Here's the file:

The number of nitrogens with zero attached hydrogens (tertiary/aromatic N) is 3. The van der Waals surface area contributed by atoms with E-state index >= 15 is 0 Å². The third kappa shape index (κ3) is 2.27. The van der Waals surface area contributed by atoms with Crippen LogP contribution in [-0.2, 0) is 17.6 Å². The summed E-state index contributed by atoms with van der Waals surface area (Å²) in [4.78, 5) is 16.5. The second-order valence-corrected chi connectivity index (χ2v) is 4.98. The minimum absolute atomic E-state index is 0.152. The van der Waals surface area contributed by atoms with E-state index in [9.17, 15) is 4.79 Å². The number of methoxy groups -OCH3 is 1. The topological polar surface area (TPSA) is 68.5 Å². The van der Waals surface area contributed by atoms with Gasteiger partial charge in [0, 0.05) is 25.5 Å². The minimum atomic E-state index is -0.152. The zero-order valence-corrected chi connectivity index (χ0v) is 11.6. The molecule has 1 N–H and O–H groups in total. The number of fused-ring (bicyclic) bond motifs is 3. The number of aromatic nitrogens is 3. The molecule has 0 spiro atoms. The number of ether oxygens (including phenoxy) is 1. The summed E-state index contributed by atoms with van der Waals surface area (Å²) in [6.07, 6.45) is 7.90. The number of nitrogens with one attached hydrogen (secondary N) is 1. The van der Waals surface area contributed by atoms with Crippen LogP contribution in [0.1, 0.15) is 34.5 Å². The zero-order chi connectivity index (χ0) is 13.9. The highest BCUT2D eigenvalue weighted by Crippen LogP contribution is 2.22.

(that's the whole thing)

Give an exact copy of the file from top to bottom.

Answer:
The number of nitrogens with zero attached hydrogens (tertiary/aromatic N) is 3. The van der Waals surface area contributed by atoms with E-state index >= 15 is 0 Å². The third kappa shape index (κ3) is 2.27. The van der Waals surface area contributed by atoms with Crippen LogP contribution in [-0.2, 0) is 17.6 Å². The summed E-state index contributed by atoms with van der Waals surface area (Å²) in [4.78, 5) is 16.5. The second-order valence-corrected chi connectivity index (χ2v) is 4.98. The minimum absolute atomic E-state index is 0.152. The van der Waals surface area contributed by atoms with E-state index in [9.17, 15) is 4.79 Å². The number of methoxy groups -OCH3 is 1. The topological polar surface area (TPSA) is 68.5 Å². The van der Waals surface area contributed by atoms with Gasteiger partial charge in [0, 0.05) is 25.5 Å². The minimum atomic E-state index is -0.152. The zero-order valence-corrected chi connectivity index (χ0v) is 11.6. The molecule has 1 N–H and O–H groups in total. The number of fused-ring (bicyclic) bond motifs is 3. The number of aromatic nitrogens is 3. The molecule has 0 spiro atoms. The number of ether oxygens (including phenoxy) is 1. The summed E-state index contributed by atoms with van der Waals surface area (Å²) in [6.07, 6.45) is 7.90. The number of nitrogens with one attached hydrogen (secondary N) is 1. The van der Waals surface area contributed by atoms with Crippen LogP contribution in [0.1, 0.15) is 34.5 Å². The zero-order chi connectivity index (χ0) is 13.9. The highest BCUT2D eigenvalue weighted by Crippen LogP contribution is 2.22.